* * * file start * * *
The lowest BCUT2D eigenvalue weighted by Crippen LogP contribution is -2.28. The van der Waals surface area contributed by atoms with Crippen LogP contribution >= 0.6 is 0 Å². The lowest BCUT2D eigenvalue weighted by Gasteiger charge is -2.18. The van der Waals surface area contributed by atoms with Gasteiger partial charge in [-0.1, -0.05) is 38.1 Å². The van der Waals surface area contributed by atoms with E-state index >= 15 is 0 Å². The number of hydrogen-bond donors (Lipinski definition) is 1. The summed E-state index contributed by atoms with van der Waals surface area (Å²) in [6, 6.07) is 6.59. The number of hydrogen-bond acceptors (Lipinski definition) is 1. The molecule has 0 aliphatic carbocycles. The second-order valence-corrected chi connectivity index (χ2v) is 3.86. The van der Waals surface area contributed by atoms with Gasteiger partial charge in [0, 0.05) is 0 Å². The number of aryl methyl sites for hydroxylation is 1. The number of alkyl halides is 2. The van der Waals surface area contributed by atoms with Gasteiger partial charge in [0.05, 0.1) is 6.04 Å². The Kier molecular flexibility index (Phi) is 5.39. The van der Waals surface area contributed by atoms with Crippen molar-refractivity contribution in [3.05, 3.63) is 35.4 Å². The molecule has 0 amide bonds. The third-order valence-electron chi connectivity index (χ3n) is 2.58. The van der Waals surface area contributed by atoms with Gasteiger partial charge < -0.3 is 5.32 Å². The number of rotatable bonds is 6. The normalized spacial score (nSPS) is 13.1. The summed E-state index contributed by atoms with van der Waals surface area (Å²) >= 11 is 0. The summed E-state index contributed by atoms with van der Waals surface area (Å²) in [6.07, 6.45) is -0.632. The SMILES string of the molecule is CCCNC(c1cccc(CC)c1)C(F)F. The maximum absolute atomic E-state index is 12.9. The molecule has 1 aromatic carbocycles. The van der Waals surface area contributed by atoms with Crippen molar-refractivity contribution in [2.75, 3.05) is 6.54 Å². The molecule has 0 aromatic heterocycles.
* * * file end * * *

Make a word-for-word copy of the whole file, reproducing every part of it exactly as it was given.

The lowest BCUT2D eigenvalue weighted by Crippen LogP contribution is -2.28. The van der Waals surface area contributed by atoms with Crippen LogP contribution >= 0.6 is 0 Å². The lowest BCUT2D eigenvalue weighted by Gasteiger charge is -2.18. The van der Waals surface area contributed by atoms with Gasteiger partial charge in [-0.1, -0.05) is 38.1 Å². The van der Waals surface area contributed by atoms with E-state index >= 15 is 0 Å². The number of hydrogen-bond donors (Lipinski definition) is 1. The summed E-state index contributed by atoms with van der Waals surface area (Å²) in [6, 6.07) is 6.59. The number of hydrogen-bond acceptors (Lipinski definition) is 1. The molecule has 0 aliphatic carbocycles. The second-order valence-corrected chi connectivity index (χ2v) is 3.86. The van der Waals surface area contributed by atoms with Gasteiger partial charge in [0, 0.05) is 0 Å². The number of aryl methyl sites for hydroxylation is 1. The number of alkyl halides is 2. The van der Waals surface area contributed by atoms with Gasteiger partial charge in [0.05, 0.1) is 6.04 Å². The Kier molecular flexibility index (Phi) is 5.39. The van der Waals surface area contributed by atoms with Crippen molar-refractivity contribution in [3.05, 3.63) is 35.4 Å². The molecule has 0 amide bonds. The third-order valence-electron chi connectivity index (χ3n) is 2.58. The van der Waals surface area contributed by atoms with Gasteiger partial charge < -0.3 is 5.32 Å². The number of rotatable bonds is 6. The normalized spacial score (nSPS) is 13.1. The summed E-state index contributed by atoms with van der Waals surface area (Å²) >= 11 is 0. The summed E-state index contributed by atoms with van der Waals surface area (Å²) in [6.07, 6.45) is -0.632. The SMILES string of the molecule is CCCNC(c1cccc(CC)c1)C(F)F. The maximum absolute atomic E-state index is 12.9. The molecule has 1 aromatic carbocycles. The van der Waals surface area contributed by atoms with Crippen molar-refractivity contribution in [2.75, 3.05) is 6.54 Å². The molecule has 0 aromatic heterocycles.